Source: Nando News
Pubdate: 7 June 1998


WASHINGTON (June 7, 1998 11:32 a.m. EDT ) - The White House has demanded
that a television commercial featuring footage of President Clinton with an
actor's voice impersonating the president and criticizing U.S. drug
policies be pulled from television.

The ads, which run on such outlets as CNN, were placed by a Virginia-based
group opposing U.S. and U.N. drug policies called Common Sense for Drug

The ads contain authentic footage of Clinton delivering a speech at the
United Nations. The audio portion however has an actor's voice imitating
the president.

The ads are "public education messages," the group said in a written
statement Sunday.

"On June 8, President Clinton will address the United Nations about the war
on drugs," an announcer says, as the video shows Clinton walking up to the
podium at a U.N. general session. "This is what he should say."

As Clinton delivers a speech, a voice with a distinctive Clinton-style
drawl says: "Do you think the war on drugs is a complete failure? I do. Do
you think if we spend more money we'll win? Forget it."

A print message warns viewers that Clinton's voice is impersonated by an

"We've wasted $17 billion a year now. And, because we put hundreds of
thousands of people in prison for drug offenses, the prisons are too full,
so we put violent criminals out on the street."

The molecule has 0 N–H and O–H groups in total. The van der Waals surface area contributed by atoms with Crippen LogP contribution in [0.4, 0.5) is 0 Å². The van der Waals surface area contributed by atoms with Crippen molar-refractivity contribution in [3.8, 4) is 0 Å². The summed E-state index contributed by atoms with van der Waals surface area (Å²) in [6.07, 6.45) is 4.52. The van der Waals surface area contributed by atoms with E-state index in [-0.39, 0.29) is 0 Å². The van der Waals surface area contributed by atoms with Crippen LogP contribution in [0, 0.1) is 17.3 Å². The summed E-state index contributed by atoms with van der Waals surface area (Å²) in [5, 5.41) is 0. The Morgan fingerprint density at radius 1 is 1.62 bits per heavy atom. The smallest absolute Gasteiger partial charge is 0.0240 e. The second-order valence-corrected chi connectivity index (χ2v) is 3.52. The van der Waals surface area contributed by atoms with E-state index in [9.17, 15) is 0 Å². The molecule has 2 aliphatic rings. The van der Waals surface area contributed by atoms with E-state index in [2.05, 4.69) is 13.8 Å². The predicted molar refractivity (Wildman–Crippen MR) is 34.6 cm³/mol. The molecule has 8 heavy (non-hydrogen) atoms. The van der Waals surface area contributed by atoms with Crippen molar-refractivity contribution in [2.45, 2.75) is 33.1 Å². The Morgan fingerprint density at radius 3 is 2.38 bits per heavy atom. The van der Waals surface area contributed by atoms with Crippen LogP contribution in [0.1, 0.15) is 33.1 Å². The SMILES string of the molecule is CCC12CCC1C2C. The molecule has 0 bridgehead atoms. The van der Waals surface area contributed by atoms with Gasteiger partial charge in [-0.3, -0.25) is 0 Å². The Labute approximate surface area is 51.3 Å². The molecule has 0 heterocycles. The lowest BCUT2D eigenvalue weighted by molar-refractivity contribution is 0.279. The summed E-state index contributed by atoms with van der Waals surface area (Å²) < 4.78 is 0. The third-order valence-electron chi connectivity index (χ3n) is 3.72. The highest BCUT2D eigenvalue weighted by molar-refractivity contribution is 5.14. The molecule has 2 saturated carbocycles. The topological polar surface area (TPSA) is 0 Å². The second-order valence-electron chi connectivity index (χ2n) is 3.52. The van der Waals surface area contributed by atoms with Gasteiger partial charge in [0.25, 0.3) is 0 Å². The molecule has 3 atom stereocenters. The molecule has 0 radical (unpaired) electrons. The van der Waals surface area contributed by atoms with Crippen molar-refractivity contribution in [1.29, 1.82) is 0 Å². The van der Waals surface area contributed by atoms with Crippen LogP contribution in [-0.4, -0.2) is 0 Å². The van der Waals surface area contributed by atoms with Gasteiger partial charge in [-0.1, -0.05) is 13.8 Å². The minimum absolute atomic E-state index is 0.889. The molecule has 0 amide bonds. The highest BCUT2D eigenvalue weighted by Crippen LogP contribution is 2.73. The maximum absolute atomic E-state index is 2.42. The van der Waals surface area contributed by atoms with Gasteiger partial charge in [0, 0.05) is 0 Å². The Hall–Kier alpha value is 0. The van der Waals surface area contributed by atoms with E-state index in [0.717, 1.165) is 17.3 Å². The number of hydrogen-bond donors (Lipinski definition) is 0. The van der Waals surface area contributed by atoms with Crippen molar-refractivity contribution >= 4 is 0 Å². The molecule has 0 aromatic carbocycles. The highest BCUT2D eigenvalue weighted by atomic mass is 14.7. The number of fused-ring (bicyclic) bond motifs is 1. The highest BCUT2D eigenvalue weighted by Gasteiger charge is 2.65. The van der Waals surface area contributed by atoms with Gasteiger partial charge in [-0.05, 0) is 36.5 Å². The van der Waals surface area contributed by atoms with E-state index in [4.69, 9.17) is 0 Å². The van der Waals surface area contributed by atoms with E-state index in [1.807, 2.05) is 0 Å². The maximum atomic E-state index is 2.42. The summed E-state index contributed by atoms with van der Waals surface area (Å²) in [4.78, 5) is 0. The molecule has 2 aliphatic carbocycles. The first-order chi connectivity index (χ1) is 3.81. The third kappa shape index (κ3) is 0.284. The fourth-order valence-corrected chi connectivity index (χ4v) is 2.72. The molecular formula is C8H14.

A second print message appears stating: "Clinton is not really saying this,
but he should."

"Heck, we're causing more crime than we're stopping," the Clinton voice
concludes. "We need a drug policy based on common sense."

On Friday White House lawyers demanded that the ads be removed, threatening
with legal action.

The ads "completely misstate the president's position on the problem of
illegal drugs in this country," White House lawyer Meredith Cabe wrote to
the group.

"That advertisement violates a longstanding White house policy against the
use of the image of the president in advertising," Cabe wrote.

On Sunday the Common Sense president Kevin Zeese said the ads "will run,
and we will not be intimidated.'

"Out of our conviction that we need to open the debate on drug policy, we
emphatically reject your demand that we pull the ads," Zeese said in a
written statement.

The ads were produced by the same team that designed ads for the successful
medical marijuana initiative in California, which voters approved in 1997.

Copyright  1998 Copyright  1998 AFP